Just a few weeks ago Montblanc debuted its retro-tinged Heritage Collection, a series of Minerva-inspired watches. In this iW Interview, Montblanc Creative Director Zaim Kamal, who oversees new designs for all the company’s products, explains the process he typically follows when creating new collections, whether for the watch lines, writing instruments or leather goods.
Has luxury changed in recent years?
The way people approach luxury has changed. We don’t seduce, but our products seduce. So we have to empower them. The feel of an item has to be instantaneous. I have noticed that this happens to me more and more. When somebody touches something, and they keep it in their hand, it is a success. When I present products I never wear gloves for this reason. Wearing gloves takes away the one thing that instantly seduces people: touch.
When I started at Montblanc five years ago I was asked what I was going to contribute. I thought about that and I said “tactility.” What I mean by that is when we create something at Montblanc, they should be considered companions. We are making something that somebody wants to keep close to them. It is something to play with, to hold in your hands.
We always do that here with a pen, a notebook – and a watch. We can fake visuals and sounds, but we cannot fake touch. I tested all of our leather bags. You can have the most beautiful bag, but if I touch it and it doesn’t sit comfortably in my hand, I am not going to buy it.
It’s the same with a watch. You put on a watch, and you feel it on your wrist and you want to adjust it. So tactility is something we always consider and adjust.
How do you prepare to design something new at Montblanc?
We need to understand for whom we are designing the product. Who is it we want to enjoy this product? Then we see if there is something we can add to an existing product. For example, bags exist, but what can Montblanc do to make them more appealing. How do they feel? What is their beauty?
And it is the same with watches. Where we used to expand our collections, more and more today we are looking into our archives. It is tempting to go directly into the archives, but I stopped myself from doing that. In order to understand our archives best, I need to understand the current world of Montblanc. Of course we have to expand our world. We can’t just redefine ourselves from within ourselves.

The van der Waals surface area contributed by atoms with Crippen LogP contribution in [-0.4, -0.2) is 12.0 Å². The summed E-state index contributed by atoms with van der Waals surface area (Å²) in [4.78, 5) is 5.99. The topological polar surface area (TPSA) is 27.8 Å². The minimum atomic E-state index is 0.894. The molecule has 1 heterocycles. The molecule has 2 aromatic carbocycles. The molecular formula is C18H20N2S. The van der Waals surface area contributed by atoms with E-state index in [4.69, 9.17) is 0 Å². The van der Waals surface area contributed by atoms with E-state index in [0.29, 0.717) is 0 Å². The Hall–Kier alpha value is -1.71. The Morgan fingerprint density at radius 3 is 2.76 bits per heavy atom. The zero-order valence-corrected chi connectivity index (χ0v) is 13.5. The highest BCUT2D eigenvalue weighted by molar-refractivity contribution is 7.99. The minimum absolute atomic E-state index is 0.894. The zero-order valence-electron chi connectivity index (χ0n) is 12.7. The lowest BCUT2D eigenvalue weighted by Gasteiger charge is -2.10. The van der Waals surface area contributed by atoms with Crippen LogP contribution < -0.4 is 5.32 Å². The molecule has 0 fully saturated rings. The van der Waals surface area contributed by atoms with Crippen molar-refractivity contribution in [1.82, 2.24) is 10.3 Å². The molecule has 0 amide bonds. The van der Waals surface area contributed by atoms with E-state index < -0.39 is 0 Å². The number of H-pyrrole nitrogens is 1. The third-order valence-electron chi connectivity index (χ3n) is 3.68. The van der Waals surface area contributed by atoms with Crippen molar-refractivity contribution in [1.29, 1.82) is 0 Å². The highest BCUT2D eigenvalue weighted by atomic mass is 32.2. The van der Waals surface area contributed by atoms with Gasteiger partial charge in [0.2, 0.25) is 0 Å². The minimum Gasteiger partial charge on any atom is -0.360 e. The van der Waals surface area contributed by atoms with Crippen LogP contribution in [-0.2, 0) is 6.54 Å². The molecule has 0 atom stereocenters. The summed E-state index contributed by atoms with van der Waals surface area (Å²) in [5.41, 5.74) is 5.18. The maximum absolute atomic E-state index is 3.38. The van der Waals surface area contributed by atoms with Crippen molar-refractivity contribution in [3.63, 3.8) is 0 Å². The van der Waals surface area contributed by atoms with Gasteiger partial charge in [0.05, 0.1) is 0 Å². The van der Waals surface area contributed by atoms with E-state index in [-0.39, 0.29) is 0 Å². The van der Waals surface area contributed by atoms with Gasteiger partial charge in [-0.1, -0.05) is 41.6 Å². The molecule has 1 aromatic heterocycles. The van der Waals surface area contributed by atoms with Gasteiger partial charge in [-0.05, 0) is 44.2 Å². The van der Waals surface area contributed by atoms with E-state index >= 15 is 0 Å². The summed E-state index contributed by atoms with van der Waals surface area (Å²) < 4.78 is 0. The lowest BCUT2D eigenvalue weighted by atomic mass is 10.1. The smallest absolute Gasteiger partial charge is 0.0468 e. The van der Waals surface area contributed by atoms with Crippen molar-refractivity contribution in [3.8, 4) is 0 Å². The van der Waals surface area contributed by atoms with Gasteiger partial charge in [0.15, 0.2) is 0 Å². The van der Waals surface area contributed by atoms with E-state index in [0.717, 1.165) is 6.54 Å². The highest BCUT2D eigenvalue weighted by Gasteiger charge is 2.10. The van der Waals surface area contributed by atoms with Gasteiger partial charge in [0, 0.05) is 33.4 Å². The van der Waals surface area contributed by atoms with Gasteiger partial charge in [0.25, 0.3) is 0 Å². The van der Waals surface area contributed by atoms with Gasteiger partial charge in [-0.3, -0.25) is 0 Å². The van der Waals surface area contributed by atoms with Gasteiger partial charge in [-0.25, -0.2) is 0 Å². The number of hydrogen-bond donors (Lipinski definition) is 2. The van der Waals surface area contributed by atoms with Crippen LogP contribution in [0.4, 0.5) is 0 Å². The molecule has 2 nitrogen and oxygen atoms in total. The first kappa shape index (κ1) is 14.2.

When you go to the archives there are challenges. You can’t create a one-to-one version of something in the archives. If I were to do that with a writing instrument, for instance, you would say that it is not so good, that it has no weight. It was a different time, and they were made for that time.
We need to see how we translate an archive piece using modern codes. How modernity sees vintage. Vintage is a notion. It is idealized.
With the 1858 collection, for example, each figure on it is re-drawn, not replicated. On the new Heritage collection, those dots on the dial are not exactly the same as on the vintage pieces. They are larger and finished differently. It shouldn’t look exactly like your grandfather’s watch. You add your vision to something that was done fifty years ago. This is the biggest challenge in working with heritage pieces.
At Montblanc we create companions. You buy a Montblanc product because you want to use it. It becomes part of your day-to-day today routine.
What characteristics are you sure to include in each of your watch designs?
I am a stickler for clicks (the sound of the clicks of the bezels) and springs. Often, nobody will necessarily thank us for getting everything right, but if we get one thing wrong somebody will say something. Pushers have to feel just right. These are the things the user remembers.
This attention to the little things for me was defined very early in my life. My grandfather used to collect watches. He used to wind of them all once per week, and when I was old enough I would wind some of them. He said it is when you turn the crown that you feel the quality of the watch.
Is there a piece you still carry around from those early days?
A Reverso. I loved to play with it. My grandfather was a gracious gentleman; he let a five-year-old play with a Reverso. I also have, from him, an early ultrathin Piaget Altiplano.
How do you determine which era to focus on when you need to mine the Montblanc and Minerva archives?
We have done the 1930s, the 1940s in the 1960s. In the 1970s, when I grew up, we always looked forward, to how we would change the world. Now we seem to look back. I love the Art Deco period, but we’ll see.
We make a heritage piece to last forever. Those three lines on the new heritage piece to time your telephone calls (on the new chronograph dials) we learned about from Minerva from its archives. Those types of lines were also used as yacht timers.